Stores organisation involves designing stores to best facilities goal accomplishment and establish relationships among the various parts of the stores.
The position of store keeping activities in the organisation structure varies considerably from company to company depending upon the following factors;
(i) The size of the product plant
(ii) The type and size of product produced, and
(iii) The cost of raw material and finished materials parts, tools, Jigs, dies and fixtures.
The store function may operated from a single office run by the store keeper in a small firm, but, in a large organisation, it is necessary to apportion (share, or divide) the various duties to separate section.
Hence, there are two main types of stores organisation;
(a) Internal Organisation
(b) External Organisation
Internal organisation is must, where;
(1) The organisation is large or fairly large
(2) The organisation is not production oriented
(3) That has no branch elsewhere.
A very good example of the type of internal store organisation is that of servicing organisation i.e. institution. Such organisation may include:-
Identification or Vocabulary Section
Stock Control Section
The store external organisatioin is characterized with:
i. Large organisation
ii. Production oriented concern
iii. With many location / Branches
The external organisation could then be subdivided into three;
(a) Central Store
(b) Sub-stores and
(c) Departmental Stores
TYPICAL STORES ORGANISATION
SOURCE: MANAGEMENT OF STORES ACTIVITIES
ISHOLA, TIMOTHY OLADELE
PROCEDURES STOCK CONTROL CHIEF VOCABULARY
OFFICER OFFICER STORE KEEPER OFFICER
Stores Manual Stock Control Management of Coding
Standard form Provisioning Storehouses and Standardization
Other instructions General Stock Stockyard Specification
- Store Control accounts
- Material pricing costing
- Chief Stocktaker
- Stock Checking
- Obsolete and redundant reviews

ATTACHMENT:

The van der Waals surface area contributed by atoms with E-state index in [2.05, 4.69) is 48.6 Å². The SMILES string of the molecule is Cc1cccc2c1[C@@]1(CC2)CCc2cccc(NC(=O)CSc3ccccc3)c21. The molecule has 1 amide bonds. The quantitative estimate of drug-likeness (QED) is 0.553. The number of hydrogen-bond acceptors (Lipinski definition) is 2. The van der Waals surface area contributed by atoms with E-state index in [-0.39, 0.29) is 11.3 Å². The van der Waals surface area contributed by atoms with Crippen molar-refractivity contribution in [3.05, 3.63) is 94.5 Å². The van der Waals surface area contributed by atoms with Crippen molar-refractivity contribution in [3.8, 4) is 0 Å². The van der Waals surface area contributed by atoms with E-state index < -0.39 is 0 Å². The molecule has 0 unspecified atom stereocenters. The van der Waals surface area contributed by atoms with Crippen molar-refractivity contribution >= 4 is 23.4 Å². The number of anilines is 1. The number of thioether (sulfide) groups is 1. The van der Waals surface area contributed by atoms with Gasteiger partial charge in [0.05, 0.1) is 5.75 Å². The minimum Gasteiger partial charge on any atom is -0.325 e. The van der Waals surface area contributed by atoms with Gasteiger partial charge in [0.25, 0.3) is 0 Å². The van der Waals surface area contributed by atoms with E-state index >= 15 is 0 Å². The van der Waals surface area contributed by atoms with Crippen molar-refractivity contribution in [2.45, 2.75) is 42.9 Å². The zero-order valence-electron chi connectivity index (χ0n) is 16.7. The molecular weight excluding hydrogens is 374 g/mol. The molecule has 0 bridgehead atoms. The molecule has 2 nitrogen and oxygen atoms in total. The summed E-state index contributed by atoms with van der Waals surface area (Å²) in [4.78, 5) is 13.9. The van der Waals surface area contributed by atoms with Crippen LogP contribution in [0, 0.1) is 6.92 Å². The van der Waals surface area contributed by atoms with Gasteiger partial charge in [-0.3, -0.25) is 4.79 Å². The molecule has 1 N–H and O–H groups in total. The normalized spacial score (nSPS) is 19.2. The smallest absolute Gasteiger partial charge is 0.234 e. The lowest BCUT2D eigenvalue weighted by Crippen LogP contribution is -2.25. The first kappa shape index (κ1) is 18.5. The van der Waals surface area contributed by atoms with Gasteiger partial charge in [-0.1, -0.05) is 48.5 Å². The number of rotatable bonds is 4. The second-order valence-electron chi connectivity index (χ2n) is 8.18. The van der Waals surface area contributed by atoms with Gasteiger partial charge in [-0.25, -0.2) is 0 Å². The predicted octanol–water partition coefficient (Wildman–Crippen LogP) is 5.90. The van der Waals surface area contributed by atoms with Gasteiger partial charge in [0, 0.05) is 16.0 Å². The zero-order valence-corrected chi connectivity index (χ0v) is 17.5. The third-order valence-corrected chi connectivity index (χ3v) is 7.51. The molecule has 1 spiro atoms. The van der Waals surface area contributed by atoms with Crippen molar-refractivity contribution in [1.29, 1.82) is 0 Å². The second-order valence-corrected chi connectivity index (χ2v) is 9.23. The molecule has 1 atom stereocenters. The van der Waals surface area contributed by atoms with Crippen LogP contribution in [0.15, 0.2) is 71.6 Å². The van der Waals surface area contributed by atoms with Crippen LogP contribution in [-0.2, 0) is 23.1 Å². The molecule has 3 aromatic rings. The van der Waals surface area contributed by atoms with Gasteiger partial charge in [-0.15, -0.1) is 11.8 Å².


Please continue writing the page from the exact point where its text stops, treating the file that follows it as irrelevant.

Store keeper Storekeepers in Storekeepers in Storekeepers Store
In charge of charge of central charge of unit in charge of in charge of
Units stores and stock stores – B unit stores unit stores
Yard -C- -D-
1.5 RELATIONSHIP BETWEEN STORES AND OTHER MAJOR DEPARTMENT
The concept of service in relation to store operations: the stores, by the virtue of its function must be seen as providing service to the rest of the organisation in which it operates. The standard of the service will affect the overall efficiency of the organisation. The relationship between stores and other major departments within the organisation are therefore very important. Although stores are providing the service, it needs a certain amount of participation and information from the other major departments to ensure that service provided is efficient and meets the needs of the organisation in every dimension.
In any organisation the four (4) major other departments are:
Marketing (sales) department
The needs and duties of the other departments in relation to stores are as follows:
PRODUCTION: As this is obviously one of the most important users of the stores services, store management has to ensure that all materials needed for continuation of production are available as and when required. Production management’s plan in this relationship is to ensure that adequate warning is given to store about need for materials together with information about the type and quality required for future demands and also the performance of the materials issued.
The relationship between stores and sales is a very important one. Stores is responsible for ensuring that all stocks held for sales are stored issued, and controlled as efficiently as possible. The sales staff will often rely on stores to ensure that finished stock is available and when required, they will also require(s) store to ensure that marshaling of stock is carried out and that the process of stocking-up in relationship to sales promotion and other marketing activities is carried out effectively. Store may also be responsible for the control of spare part and accessories used in connection with the finished goods, which have to be supplied as at when required by the sales department. Stores management must also be aware of the forecasts of future sales so as to be able to make plans in terms of stock levels, storage space outside warehousing and staff levels.